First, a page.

8

No. If you sit on the saddle then you become connected with the bike. That means that the next hit from the ground will be transmitted as is on you and you'll most probably go flying in an uncontrolled manner, usually nose heavy, and you don't want that. Apart from getting rest or pedaling, the only case where you touch the saddle is with your inner thigh ...


8

The answer to your question depends heavily on the infrastructure that is available to you, and the highest level of mechanical ability in your party. As another pointed out, you will want at least two pumps, multi-tools, etc. My wife and I do pretty challenging mtb tours with BOB trailers. We generally bring the following (subject to modification ...


8

When I come across something like that, instead of riding straight down the hill I will head down across the hill on a diagonal. You can carry more speed this way and you won't hit the far wall of the trench and risk being sent over the bars, when your bike comes to an immediate stop. This goes for any type of bike, rigid or full suspension. If the risk of ...


8

One purpose of a visor is to shield the sun like a baseball cap. There are many factors: Wind resistance is not as big a factor on a mountain bike (slower speeds). The more upright position on a mountain bike puts a visor more into play. On a road bike the rider is leaning forward and facing down and the visor can even block forward view. A visor ...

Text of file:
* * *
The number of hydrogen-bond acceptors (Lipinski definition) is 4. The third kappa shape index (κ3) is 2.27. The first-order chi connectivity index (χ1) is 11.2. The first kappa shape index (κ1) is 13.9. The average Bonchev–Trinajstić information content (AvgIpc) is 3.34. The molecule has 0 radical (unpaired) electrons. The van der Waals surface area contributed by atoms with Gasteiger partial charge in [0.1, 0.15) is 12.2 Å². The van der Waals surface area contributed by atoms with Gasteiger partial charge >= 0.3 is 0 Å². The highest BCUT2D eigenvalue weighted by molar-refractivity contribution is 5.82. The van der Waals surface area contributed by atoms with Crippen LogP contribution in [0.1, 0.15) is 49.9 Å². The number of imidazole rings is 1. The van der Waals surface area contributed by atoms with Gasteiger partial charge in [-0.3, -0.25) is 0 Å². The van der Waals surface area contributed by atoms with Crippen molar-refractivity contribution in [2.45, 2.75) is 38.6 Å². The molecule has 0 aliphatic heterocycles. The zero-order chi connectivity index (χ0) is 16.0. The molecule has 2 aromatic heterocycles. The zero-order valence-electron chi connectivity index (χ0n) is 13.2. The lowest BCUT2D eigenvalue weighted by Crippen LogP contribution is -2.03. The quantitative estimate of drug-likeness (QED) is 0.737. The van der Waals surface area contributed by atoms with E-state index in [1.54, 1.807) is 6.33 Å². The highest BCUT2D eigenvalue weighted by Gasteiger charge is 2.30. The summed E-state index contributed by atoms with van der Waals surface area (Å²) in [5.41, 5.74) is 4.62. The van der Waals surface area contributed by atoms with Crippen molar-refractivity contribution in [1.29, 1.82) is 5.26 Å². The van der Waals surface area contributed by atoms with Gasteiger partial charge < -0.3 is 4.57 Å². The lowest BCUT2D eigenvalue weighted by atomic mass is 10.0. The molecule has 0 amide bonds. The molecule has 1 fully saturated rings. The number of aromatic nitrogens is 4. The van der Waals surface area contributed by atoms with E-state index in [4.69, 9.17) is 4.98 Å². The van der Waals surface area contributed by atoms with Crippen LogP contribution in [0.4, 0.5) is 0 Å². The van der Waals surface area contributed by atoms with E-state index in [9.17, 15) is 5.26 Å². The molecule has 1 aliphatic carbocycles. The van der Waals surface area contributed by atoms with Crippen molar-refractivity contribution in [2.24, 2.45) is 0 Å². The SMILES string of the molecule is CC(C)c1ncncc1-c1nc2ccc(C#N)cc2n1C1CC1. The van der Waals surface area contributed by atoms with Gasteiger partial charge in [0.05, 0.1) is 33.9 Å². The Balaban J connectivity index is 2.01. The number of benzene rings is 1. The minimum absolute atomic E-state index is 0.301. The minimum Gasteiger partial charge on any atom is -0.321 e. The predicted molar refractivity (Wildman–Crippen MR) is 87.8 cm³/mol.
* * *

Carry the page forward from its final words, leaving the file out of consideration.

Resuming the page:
8

Gravel tires are normally a little knobby: versus completely smooth for a road tire. One strategy is to run a gravel or combination tire in the front and a road tire in the back. A combination tire is one which is nearly slick in the middle with knobs on the sides, so you might want to try one road tire on the back and one gravel tire on the front. ...


7

Ask yourself this- would you buy a car off of Alibaba to save a few bucks, or would you fork over a little more money and buy a Honda/Toyota/whatever? Buy the name brand bike. If your Alibaba bike's headtube snaps off on a gnarly high speed descent, who's going to do something about it? Not Alibaba, and good luck getting the manufacturer from god knows ...


7

It's called an endo and you can start learning it anywhere right now (e.g in a parking lot). Don't try to learn turning endos or rolling endos at first. Here is a good how-to video (doesn't matter that it's on a bmx): ...


6

disadvantages : more weight (more material, more oil) more energy required in order to pedal the bike is less snappier because it "eats" some of the terrain, so dirt jumping tricks (e.g 360s, backflips, frontflips) are harder than on bikes with less suspension some people believe that more suspension is not appropriate when learning to ride MTB and ...